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Article
Rhetoric or Rights?: When Culture and Religion Bar Girls' Right to Education
Virginia Journal of International Law (2004)
  • Elizabeth Chamblee Burch
Abstract
Women account for almost two-thirds of the world's illiterates. In the year 2000, the World Education Forum met in Dakar, Senegal and set goals to (1) eliminate gender disparities in primary and secondary education by 2005, and (2) achieve gender equality in education by 2015. Two months before 2004, the United Nations Educational, Scientific, and Cultural Organization (UNESCO) reported that sixty percent of the 128 countries that attended the Dakar Conference would not meet these goals. The report attributed the failure to sharp discrimination against girls in social and cultural practices. The report failed to mention that social and cultural practices persist in many countries with high disparities because of the practices' firm entrenchment in the Islamic religion. Islam is the dominant religion in the majority of countries with the highest levels of gender disparity in education in favor of boys. The report identified the causes of gender disparity as labor market inequalities, enduring stereotypes, cultural preference for sons, early marriage, early pregnancy, domestic labors, and HIV/AIDS. Although the report attributed disparity to social norms and traditional practices, it failed to acknowledge that these norms and practices are symptoms and manifestations of the same source: Islamic fundamentalism. Because religion and culture cause the disparity, the United Nations' organizations and many human rights groups opt to approach the situation with either carefully worded rhetoric or silence. These organizations implicitly consent to the cultural relativist position on human rights by remaining silent as well as by focusing their efforts on reporting violations committed against Islamic fundamentalists. As the founder of a dissonant female Muslim group noted, cultural relativism is "the big threat," and "everything can be tolerated in the name of culture." Only when fundamentalist groups seize power, as occurred with the Taliban in Afghanistan, do the United Nations and human rights groups report on violations committed by fundamentalists. Deference to fundamentalists ignores the voices of dissension from Muslim female groups and prevents an effective campaign that identifies and targets religion as the root cause for educational disparity. For girls to realize their right to education, the international community must recognize and legitimize the voices of opposition, confront despotism in religion, encourage the eradication of biased gender roles regardless of their origin, and invest in innovative human rights education. This Article examines the state's obligations to provide education and the dynamic among religion, culture, and education.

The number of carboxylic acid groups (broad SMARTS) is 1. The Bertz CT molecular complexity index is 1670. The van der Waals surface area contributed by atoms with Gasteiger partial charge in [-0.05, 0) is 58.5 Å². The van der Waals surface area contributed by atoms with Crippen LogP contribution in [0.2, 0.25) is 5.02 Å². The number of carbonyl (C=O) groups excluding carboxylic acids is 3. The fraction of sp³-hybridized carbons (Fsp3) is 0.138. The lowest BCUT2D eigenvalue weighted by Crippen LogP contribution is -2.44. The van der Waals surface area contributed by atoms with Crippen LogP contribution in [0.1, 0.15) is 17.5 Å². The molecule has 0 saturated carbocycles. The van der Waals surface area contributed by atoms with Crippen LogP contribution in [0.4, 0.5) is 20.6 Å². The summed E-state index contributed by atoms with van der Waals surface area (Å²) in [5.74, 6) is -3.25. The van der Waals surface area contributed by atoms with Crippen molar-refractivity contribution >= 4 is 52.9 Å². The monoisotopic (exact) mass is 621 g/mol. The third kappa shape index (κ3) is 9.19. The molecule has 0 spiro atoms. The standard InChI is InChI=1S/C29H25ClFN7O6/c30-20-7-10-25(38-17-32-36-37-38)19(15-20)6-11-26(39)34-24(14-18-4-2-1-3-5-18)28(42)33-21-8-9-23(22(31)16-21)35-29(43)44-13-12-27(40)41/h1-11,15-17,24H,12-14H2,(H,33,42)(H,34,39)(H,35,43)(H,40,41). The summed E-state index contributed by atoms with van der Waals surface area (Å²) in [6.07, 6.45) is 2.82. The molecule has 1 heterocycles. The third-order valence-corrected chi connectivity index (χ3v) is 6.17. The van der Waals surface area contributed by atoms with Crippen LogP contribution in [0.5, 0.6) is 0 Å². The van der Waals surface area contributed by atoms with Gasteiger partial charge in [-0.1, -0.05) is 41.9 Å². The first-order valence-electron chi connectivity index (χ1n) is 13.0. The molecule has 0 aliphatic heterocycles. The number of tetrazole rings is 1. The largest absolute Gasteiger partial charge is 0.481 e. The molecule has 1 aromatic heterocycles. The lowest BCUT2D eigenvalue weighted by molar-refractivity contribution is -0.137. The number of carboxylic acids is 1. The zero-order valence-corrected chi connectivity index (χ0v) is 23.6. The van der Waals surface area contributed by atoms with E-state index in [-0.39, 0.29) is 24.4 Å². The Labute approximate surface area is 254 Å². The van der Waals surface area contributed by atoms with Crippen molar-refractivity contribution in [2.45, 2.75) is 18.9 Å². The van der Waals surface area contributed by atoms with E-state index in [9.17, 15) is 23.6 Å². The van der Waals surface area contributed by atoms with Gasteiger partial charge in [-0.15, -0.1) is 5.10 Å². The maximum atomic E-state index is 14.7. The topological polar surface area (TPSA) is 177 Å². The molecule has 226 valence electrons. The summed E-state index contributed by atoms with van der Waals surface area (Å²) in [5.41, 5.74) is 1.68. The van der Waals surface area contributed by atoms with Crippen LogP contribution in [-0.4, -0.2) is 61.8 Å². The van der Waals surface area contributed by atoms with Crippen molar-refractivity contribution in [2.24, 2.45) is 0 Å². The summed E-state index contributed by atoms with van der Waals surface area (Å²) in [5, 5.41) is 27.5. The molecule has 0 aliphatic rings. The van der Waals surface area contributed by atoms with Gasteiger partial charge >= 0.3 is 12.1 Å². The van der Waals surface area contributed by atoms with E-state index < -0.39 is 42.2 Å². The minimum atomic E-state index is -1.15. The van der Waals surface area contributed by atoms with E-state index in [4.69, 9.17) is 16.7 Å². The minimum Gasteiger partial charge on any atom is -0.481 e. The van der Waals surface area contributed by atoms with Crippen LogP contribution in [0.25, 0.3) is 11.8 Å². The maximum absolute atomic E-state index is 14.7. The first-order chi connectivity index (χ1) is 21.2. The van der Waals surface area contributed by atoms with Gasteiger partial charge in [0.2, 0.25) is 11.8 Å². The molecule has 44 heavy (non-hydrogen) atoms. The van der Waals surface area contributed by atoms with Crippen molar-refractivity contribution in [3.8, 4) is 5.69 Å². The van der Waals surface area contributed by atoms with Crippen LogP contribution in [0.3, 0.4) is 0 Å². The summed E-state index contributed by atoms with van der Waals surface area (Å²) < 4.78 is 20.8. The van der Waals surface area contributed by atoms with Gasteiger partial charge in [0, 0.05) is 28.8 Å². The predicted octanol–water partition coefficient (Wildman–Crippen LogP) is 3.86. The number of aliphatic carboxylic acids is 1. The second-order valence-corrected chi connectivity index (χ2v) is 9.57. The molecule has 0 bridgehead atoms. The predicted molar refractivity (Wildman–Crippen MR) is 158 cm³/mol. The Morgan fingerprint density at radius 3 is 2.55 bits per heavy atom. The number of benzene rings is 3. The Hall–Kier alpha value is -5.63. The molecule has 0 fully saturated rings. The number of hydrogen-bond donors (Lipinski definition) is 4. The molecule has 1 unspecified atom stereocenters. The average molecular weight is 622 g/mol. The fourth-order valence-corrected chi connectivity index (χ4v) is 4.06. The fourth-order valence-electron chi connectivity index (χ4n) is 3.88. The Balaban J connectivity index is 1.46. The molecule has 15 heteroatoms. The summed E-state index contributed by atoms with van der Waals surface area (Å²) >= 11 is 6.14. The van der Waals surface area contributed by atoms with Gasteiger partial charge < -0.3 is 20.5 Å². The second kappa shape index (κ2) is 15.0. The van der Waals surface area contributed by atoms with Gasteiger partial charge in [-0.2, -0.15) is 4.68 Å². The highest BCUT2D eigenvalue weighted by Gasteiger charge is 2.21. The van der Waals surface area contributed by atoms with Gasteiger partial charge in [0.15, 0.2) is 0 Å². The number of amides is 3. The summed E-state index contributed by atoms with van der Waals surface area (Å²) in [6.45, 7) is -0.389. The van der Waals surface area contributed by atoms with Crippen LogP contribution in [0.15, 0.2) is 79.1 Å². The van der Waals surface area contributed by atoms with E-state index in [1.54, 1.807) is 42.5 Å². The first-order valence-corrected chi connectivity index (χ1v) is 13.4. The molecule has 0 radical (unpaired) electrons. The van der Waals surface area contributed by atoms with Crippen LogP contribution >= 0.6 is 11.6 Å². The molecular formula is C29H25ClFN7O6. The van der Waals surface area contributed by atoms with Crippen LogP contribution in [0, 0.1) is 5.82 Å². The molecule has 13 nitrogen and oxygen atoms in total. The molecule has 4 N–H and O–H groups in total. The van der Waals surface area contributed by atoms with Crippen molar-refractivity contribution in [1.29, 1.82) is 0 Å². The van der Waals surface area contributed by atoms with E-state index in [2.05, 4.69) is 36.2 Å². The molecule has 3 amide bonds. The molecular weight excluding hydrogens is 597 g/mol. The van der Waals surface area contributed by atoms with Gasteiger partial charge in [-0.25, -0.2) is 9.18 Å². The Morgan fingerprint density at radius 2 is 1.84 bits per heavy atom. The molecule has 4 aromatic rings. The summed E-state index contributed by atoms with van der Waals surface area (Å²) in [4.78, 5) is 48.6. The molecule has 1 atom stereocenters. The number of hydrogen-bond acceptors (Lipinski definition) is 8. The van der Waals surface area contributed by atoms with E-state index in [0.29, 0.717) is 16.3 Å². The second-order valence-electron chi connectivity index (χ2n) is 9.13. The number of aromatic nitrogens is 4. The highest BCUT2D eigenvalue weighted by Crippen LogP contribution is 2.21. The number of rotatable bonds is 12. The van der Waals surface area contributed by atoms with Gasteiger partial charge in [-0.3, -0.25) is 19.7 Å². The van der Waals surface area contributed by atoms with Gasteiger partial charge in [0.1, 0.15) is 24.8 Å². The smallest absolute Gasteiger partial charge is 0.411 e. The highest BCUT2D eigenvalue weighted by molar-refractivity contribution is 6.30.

Keywords
  • education,
  • girls,
  • international right to education,
  • international law,
  • treaties,
  • AIDS,
  • muslim,
  • feminist,
  • veil,
  • fundamentalist,
  • christian,
  • gender disparity,
  • labor market inequity,
  • early pregnancy,
  • marriage,
  • HIV,
  • parity
Disciplines
Publication Date
September, 2004
Citation Information
Elizabeth Chamblee Burch. "Rhetoric or Rights?: When Culture and Religion Bar Girls' Right to Education" Virginia Journal of International Law Vol. 44 (2004)
Available at: http://works.bepress.com/elizabeth_burch/4/